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The Rochelle-Salt Crystal Reproducer
July 1932 Radio-Craft

July 1932 Radio-Craft

July 1932 Radio-Craft Cover - RF Cafe[Table of Contents]

People old and young enjoy waxing nostalgic about and learning some of the history of early electronics. Radio-Craft was published from 1929 through 1953. All copyrights are hereby acknowledged. See all articles from Radio-Craft.

Potassium sodium tartrate (Rochelle salt) was used in commercial speakers for a while in place of electromagnetic driver coils. The relatively large mechanical deformation produced when subject to an electric field made them attractive as coil alternatives because a separate energization circuit was not required. The drawback, at least early on, was unavailability of crystals large enough to drive anything other than a headphone size speaker cone. This article tells of the time when a process was created to grow large crystals from a seed, similar to how silicon, gallium-arsenide, and other modern semiconductors are grown from seeds. According to author C.B. Scott, it revolutionized the speaker industry - at least for a while. I don't know if a 1930s' lawyer advised companies to place "Do not put in mouth" warning labels on the speakers since, according to Wikipedia, Rochelle salts were also used as laxatives.

The Rochelle-Salt Crystal Reproducer

By C. B. Scott*

A revolutionary idea in commercial reproducer design. A Rochelle-Salt Crystal, of improved construction, mechanically coupled to a cone gives remarkable clarity and volume. Consuming no power, it has high efficiency.

Picture of the new Crystal speaker - RF Cafe

Fig. B - Picture of the new Crystal speaker which is bound to be used in all receivers that require a maximum of sensitivity.

Piezo electricity, a phenomenon well known to most radio engineers, demonstrable in quartz and other crystals, is present in much greater quantity in Rochelle-salt crystals. Until quite recently, however, it had been impossible to obtain these crystals in size and quantity to make their commercial application practicable. At last, a process has been developed for growing large, homogeneous crystals, and methods have been devised for machining and shaping them into usable sizes and shapes.

The speaker's crystals - RF Cafe

Fig. 1 - The speaker's crystals.

Direction of Motion

The Type R-95 "Crystal Reproducer," illustrated in Figs. A and B uses a double or "bimorph" crystal element consisting of two slabs 2 1/2 x 2 1/2 x 1/8-in. thick, metal-foiled on each surface, and cemented together in opposition to each other so that a torsional motion of the combined slabs, illustrated in Fig. 1 results; when three corners of the element are held semi-rigid, the vibration of the fourth corner is in a direction vertical to the flat surfaces. (This action is similar to that in thermostats, where the expansion of one metal and contraction of the other in one [parallel] plane, produces a "wiggling" motion in another. Technical Editor.)

Vacuum tube speaker driver circuits - RF Cafe

Fig. 2 - Vacuum tube speaker driver circuits

This corner is fitted with a metal cap provided with a connecting link which in turn is soldered to a tone arm, providing a mechanical amplification of motion of 2 1/2 to 1.

The end of the tone-arm is then fastened to the center of a conventional paper cone and results in a very light, compact reproducer, suitable for general use, with an outside diameter of 9 1/2 in., a depth overall of 3 3/4, in.; and a weight of two pounds (as compared with the typical "dynamic" type of reproducer, weighing approximately 5 1/2 pounds).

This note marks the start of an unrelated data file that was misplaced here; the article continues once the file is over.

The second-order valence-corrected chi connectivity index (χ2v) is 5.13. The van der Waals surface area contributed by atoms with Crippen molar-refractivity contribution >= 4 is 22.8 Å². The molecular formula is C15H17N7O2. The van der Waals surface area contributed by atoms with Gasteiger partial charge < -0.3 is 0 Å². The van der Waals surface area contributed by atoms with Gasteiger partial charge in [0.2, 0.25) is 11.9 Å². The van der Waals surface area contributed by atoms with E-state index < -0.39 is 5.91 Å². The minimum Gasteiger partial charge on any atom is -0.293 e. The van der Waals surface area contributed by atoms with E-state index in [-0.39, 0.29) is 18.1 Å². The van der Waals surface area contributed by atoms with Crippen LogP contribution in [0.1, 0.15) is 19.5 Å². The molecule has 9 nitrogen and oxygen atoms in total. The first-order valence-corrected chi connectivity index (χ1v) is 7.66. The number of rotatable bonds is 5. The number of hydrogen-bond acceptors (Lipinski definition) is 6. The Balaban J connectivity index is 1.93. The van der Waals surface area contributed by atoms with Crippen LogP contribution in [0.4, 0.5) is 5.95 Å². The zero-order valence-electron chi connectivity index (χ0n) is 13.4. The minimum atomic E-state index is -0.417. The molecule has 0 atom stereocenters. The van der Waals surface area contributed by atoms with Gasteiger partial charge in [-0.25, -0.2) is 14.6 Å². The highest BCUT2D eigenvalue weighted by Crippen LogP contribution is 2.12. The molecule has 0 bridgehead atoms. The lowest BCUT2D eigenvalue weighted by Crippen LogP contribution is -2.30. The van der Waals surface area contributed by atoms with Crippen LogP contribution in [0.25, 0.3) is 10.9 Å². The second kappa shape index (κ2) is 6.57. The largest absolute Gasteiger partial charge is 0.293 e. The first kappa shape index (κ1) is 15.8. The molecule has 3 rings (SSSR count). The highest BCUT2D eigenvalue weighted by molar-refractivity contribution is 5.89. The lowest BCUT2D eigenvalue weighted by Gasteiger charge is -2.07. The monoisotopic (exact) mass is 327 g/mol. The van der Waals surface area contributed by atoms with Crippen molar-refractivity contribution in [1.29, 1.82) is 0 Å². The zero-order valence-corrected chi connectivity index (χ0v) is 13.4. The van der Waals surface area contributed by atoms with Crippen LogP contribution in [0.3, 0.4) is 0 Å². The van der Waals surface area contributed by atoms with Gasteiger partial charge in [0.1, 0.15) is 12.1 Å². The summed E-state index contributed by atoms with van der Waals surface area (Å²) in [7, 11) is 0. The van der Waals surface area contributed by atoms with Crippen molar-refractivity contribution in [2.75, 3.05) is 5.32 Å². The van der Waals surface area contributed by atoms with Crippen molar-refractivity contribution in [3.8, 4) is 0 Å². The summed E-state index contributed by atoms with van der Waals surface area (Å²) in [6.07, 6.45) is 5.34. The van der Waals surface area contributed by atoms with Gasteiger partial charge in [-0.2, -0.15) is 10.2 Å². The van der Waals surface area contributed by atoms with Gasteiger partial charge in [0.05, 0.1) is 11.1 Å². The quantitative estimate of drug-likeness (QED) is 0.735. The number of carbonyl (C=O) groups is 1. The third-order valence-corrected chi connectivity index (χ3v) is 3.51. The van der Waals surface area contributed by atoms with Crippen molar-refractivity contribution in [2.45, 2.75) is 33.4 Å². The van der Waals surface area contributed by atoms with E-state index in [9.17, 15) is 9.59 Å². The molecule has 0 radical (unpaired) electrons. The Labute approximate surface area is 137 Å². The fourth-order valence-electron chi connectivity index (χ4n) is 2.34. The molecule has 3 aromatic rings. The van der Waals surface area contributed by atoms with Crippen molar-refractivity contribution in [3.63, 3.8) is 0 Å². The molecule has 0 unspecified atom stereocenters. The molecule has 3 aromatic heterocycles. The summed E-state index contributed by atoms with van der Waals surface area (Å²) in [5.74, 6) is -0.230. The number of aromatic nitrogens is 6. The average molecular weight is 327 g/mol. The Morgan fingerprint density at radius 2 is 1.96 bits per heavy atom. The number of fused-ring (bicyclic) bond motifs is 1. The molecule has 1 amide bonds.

Speaker was tested by Radio Craft - RF Cafe

Fig. A - This speaker was tested by Radio Craft and found to have excellent tone quality and volume.

The "crystal" reproducer has several advantages from the electrical point of view.

It is voltage-operated and the power consumption is very low, as it requires neither field current nor polarizing voltage. For this reason it has been recognized as being especially valuable in multiple reproducer work, such as installations in schools, hotels, and hospitals. Due to its very high "sensitivity," several may be operated on the same power required to operate one of the present type of reproducers. Likewise in this type of installation, one of the important factors is that there be a minimum of service and repair work. "Crystal" reproducers have been operated for a continuous period of four years under a wide variation in temperature and humidity change, with no deterioration in output.

Impedance variations - RF Cafe

Fig. 3 - Impedance variations.

Frequency Range

The "crystal" reproducer covers a much wider range of frequencies than is now covered by the present types of reproducer units. The Rochelle salt crystal itself is responsive from 0 to 500,000 cycles and when built into a reproducer the only limiting factor is the method by which the crystal is made to reproduce through an associated tone-arm, cone, etc., and the frequencies which are brought to it as a result of broadcast station equipment and radio receiving sets.

The reproducer is considered to have a "negative impedance" (condenser effect) of about 25,000 ohms at 1,000 cycles, and characteristics similar to those of a 0.03-mf. condenser.

It operates extremely satisfactorily when connected directly across an output choke in the plate circuit of a type '47 pentode tube. It also has an astonishing volume when connected across the output inductance in the plate circuit of a pair of type '30 tubes connected in push pull, and is especially good for battery-operated sets when operated by a pair of these tubes in "push-push" or class B amplifier connection. The diagrams shown below indicate the possible hookups with pentode and '45 tubes either singly or in push-pull.

* Brush Development Co.

 

 

Posted July 1, 2015

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